AquaModel contains flow models and site data to be modeled.



EASy is the GIS program that simulates the sites, integrating high quality imagery and analytical tools.


Benthic Dynamics

AquaModel now provides a detailed and comprehensive description of the fate of uneaten feed and fish feces deposited in the sediments beneath the farms.

Other models compute the amount of organic particulate waste reaching the sediments, but not the fate or concentration of total organic carbon or sulfide in the sediments as is the case with AquaModel.   Other models do not have a functional resuspension module to allow waste particles to be tracked and assimilated as they move across the sea bottom with higher water current velocity, an important feature of many well sited fish farms. 


A portion of hydrogen sulfide in seawater is toxic, and is a key indicator of excess loading by farms.  Along with sediment total organic carbon content or rate of deposition, it is commonly used to monitor fish farm environmental compliance.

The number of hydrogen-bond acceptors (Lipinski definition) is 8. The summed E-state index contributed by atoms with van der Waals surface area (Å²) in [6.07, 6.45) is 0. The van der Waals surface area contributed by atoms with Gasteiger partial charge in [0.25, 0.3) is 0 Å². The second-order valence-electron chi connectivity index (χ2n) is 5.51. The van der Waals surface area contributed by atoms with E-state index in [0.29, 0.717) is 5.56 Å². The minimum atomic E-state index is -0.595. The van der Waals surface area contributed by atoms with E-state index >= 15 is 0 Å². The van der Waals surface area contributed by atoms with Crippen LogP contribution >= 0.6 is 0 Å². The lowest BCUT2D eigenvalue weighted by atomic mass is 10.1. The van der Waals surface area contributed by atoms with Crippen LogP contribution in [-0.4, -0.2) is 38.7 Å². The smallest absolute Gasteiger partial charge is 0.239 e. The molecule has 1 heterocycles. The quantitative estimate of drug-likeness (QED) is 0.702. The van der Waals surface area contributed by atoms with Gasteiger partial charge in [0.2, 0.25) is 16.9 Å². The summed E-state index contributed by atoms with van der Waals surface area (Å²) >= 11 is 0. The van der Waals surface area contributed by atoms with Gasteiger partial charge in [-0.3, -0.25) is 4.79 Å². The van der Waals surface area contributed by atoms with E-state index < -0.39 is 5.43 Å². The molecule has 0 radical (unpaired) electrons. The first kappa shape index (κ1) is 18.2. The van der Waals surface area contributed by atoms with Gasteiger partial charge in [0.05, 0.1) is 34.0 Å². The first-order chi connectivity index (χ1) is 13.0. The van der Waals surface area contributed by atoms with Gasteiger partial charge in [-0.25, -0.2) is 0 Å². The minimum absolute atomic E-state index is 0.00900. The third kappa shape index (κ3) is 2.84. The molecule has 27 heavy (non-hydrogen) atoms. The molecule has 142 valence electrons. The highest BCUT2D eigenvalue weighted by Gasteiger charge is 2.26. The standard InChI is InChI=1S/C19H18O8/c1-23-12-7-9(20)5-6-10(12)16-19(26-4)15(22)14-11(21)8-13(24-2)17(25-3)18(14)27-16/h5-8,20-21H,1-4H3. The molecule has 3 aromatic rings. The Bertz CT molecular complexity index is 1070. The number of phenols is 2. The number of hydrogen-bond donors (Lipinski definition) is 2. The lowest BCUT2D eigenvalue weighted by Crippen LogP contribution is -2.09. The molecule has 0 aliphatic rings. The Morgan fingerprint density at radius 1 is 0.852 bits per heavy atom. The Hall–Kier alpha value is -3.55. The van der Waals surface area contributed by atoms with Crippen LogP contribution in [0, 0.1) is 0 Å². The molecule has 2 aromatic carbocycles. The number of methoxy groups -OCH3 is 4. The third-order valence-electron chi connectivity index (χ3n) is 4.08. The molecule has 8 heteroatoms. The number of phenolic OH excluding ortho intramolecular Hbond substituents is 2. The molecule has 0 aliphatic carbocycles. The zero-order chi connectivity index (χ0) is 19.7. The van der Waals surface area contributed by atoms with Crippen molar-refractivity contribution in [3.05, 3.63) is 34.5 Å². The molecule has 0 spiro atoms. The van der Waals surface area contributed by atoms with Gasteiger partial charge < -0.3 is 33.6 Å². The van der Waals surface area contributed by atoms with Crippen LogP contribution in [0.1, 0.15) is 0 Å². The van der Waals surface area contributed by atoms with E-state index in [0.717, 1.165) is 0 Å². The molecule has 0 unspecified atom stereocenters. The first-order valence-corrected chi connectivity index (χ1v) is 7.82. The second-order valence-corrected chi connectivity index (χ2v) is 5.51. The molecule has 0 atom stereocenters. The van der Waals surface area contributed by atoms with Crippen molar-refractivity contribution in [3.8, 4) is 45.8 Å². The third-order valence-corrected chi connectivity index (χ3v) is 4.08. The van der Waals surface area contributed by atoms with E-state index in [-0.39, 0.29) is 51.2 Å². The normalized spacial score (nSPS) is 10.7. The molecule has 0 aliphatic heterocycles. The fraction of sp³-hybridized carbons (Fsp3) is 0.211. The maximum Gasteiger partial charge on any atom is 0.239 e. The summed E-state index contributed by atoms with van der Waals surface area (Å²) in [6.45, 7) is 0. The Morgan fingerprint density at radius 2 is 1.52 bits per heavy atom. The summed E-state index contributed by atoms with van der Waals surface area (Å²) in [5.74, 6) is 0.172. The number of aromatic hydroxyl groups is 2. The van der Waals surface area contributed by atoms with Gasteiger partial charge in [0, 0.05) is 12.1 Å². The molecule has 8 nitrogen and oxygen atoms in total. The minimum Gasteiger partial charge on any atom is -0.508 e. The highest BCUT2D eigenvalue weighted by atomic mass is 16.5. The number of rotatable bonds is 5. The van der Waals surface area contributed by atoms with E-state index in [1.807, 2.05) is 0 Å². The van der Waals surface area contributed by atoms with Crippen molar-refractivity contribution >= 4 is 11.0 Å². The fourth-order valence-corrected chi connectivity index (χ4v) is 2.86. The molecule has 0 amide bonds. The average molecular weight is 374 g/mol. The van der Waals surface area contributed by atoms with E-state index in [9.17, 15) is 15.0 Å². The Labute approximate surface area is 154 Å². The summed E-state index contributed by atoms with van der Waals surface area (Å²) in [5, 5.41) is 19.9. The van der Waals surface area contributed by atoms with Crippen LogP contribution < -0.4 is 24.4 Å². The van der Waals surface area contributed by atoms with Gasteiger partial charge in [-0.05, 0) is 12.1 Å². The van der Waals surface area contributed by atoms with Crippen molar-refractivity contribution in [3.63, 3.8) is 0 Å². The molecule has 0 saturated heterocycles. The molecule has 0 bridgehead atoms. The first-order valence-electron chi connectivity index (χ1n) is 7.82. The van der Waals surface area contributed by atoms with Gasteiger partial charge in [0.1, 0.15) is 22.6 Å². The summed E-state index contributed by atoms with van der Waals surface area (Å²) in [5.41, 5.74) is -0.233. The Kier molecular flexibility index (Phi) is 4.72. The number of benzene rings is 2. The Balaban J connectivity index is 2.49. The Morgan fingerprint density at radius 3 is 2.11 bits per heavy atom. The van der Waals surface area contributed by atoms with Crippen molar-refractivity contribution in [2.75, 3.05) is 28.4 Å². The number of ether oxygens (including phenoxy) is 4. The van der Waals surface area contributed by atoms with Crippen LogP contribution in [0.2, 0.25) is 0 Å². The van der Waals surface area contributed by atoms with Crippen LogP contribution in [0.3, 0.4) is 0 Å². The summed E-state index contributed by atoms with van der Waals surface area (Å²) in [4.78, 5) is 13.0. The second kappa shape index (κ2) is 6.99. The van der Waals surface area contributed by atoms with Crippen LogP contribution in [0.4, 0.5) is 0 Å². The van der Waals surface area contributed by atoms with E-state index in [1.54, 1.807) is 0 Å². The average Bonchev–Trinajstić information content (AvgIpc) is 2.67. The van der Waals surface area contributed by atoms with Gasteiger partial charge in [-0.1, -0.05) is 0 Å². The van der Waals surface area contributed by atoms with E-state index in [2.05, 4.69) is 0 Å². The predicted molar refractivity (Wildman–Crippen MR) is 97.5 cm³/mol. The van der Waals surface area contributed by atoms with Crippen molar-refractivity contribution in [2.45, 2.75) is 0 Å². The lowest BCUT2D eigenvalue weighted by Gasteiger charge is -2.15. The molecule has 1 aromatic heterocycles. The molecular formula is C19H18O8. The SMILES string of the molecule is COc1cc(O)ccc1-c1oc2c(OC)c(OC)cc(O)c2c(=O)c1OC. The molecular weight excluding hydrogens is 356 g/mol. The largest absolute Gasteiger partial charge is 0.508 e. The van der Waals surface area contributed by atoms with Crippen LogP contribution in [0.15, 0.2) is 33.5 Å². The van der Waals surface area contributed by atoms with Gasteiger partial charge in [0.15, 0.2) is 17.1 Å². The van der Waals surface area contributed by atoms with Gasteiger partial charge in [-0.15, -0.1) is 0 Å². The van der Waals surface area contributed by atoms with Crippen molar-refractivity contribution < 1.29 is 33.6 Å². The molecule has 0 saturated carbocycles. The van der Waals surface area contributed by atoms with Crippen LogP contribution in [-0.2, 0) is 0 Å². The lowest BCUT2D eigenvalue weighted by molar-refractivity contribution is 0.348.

The development of the benthic routine is an important accomplishment of this project.   The benthic routine addresses the question of whether the deposition of organic waste in the vicinity of the farm will adversely influence the taxonomic composition and abundance of the benthic invertebrate community and the fluxes of oxygen and hydrogen sulfide between the sediments and overlying waters.  

The physical processes of the routine consist of the transport of fish feces and uneaten feed to the bottom as well as their deposition and consolidation.  The bio-chemical processes consist of the growth of aerobic and anaerobic taxa of the benthic community as determined by the rates of organic deposition beneath the pens.  Growth of these communities will increase the demand for oxygen which could potentially result in the production of hydrogen sulfide if too much organic carbon containing waste is confined to a given area.

AquaModel’s benthic dynamics results have been compared to monitoring results and published studies and were found to accurately describe the extent and intensity of sea bottom effects.